Are We Setting Up Our Best Hitting Prospects For Success?

An article by posted on June 8, 2014 0 Comments

mets batter silhouette hitter netting

In a recent article on Newsday, Mets beat writer Marc Carig cited a strong farm system that has improved tremendously this year to produce players that have on-field impacts. “When the Mets took the field for a series opener against the Cubs Tuesday night, the starting lineup included a pair of reinforcements from Las Vegas, outfielder Matt den Dekker and shortstop Wilmer Flores,” Carig cited.

He went on to speak about Eric CampbellJacob deGrom and Juan Lagares as other homegrown players that are evidence of Sandy Alderson’s “significant step forward” in regards to the farm system.

However, I have a different viewpoint on this situation and I don’t believe it means I’m a pessimist, but rather just realistic.

When I think of a strong team, one that is playoff caliber, I see it as having a strong core, with an impactful rookie or two and other young players filling out the backup positions and bullpen. I have said this for the past few years now and it is something I firmly believe in.

The growth of young players on the Mets is negatively impacted by the amount of pressure that is on them. Besides David Wright, the past couple of years have featured young players at many spots in the everyday lineup. This year it is no different, besides for the acquisition of Curtis Granderson that helps redistribute some of the pressure off of these young players.

I’ve always believed that when ready rookies can come up and be successful, but it only helps if they don’t have all the pressure to make an instant impact on them. Lucas DudaIke Davis, and Travis d’Arnaud are three that come to mind. The pressure on for many of these young Mets players to produce as soon as they made it to the show seems much higher than it has to be. The problem is, the Mets have almost too many rookies and young players filling voids in their lineup when in reality, those players should probably still be honing their skills in Las Vegas.

They are called up to the big leagues and arrive with such enormous pressure on them to produce fast and furiously. And if they don’t? We all know how quickly the cheers will turn to jeers further compounding their development and of course the results.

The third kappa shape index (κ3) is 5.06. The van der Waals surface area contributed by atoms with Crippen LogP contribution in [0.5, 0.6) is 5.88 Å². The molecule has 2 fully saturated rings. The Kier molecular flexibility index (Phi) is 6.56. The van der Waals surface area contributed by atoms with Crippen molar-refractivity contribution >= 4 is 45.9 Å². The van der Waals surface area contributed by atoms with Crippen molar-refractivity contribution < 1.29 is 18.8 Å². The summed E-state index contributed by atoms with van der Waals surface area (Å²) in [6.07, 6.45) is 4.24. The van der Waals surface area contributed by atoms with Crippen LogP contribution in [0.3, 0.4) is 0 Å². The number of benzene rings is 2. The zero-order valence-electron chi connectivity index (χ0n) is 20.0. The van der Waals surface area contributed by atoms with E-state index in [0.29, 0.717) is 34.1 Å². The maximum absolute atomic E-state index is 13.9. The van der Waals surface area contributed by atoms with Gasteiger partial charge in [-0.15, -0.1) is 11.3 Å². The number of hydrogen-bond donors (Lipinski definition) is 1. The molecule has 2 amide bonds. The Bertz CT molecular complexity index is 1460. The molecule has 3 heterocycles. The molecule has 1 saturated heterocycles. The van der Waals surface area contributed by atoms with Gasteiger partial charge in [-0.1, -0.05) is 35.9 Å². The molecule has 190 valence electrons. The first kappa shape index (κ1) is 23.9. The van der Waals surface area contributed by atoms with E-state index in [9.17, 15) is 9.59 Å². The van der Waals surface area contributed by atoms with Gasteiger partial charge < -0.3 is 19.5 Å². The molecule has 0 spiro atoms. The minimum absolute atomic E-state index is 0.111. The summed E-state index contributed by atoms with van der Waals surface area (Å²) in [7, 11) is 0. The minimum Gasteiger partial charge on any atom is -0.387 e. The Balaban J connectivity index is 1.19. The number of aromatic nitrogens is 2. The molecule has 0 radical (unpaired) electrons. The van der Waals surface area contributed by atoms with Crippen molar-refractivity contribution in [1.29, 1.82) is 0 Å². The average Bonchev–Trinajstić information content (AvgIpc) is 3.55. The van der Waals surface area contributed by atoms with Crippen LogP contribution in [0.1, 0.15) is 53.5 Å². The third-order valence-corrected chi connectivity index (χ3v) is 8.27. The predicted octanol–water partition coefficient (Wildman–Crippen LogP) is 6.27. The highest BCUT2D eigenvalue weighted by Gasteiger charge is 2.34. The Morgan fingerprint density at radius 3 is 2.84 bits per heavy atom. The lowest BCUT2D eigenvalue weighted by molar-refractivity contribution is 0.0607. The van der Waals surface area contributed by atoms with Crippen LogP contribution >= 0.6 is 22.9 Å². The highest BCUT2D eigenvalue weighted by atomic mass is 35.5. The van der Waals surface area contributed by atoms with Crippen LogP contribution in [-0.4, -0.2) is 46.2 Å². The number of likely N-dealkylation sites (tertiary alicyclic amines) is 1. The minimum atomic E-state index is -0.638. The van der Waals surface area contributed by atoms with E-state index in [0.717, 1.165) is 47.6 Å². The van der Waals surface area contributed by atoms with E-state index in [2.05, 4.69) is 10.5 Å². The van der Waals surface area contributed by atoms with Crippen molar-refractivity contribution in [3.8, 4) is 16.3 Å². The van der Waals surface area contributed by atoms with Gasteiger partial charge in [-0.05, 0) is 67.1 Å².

Back to the point of Craig’s article which suggested the Mets are doing it right. I tend to agree with him, but the way the Mets handle their young players is awful, which comes down more often than not on Terry Collins and Sandy Alderson.

It’s been over 10 years since the Mets produced a David Wright or Jose Reyes, both of whom were considered superstars before the age of 26. I’d like to throw Matt Harvey into the mix as another potential superstar the Mets have produced, but in reality he was incredible for less than a full season and is now coming back from Tommy John surgery, so we will have to see how he performs next year.

Since Wright and Reyes, the Mets have not produced another star caliber offensive player unless you were to count former Met farmhand Carlos Gomez. After over a decade, it’s difficult to believe we haven’t had anyone in the system that had enough raw skill, high ceiling and perseverance to become that kind of player.

Or have we already seen such highly-skilled players make there way to the Mets, but none were ever set up for success as our executive editor Joe D. often points out? Are the Mets doing their due diligence in integrating our best offensive prospects once they reach the majors? Are the Mets promoting their continued development and ensuring a healthy learning curve and pathway to success? You be the judge.

MMO

About the Author ()

Avery is an undergraduate studying marketing and sports communication. He hosts a sports radio show (@DeuceandDecker) and is the sports editor for his college's newspaper (@maristcircle). You can reach out to him on twitter: @averydecker28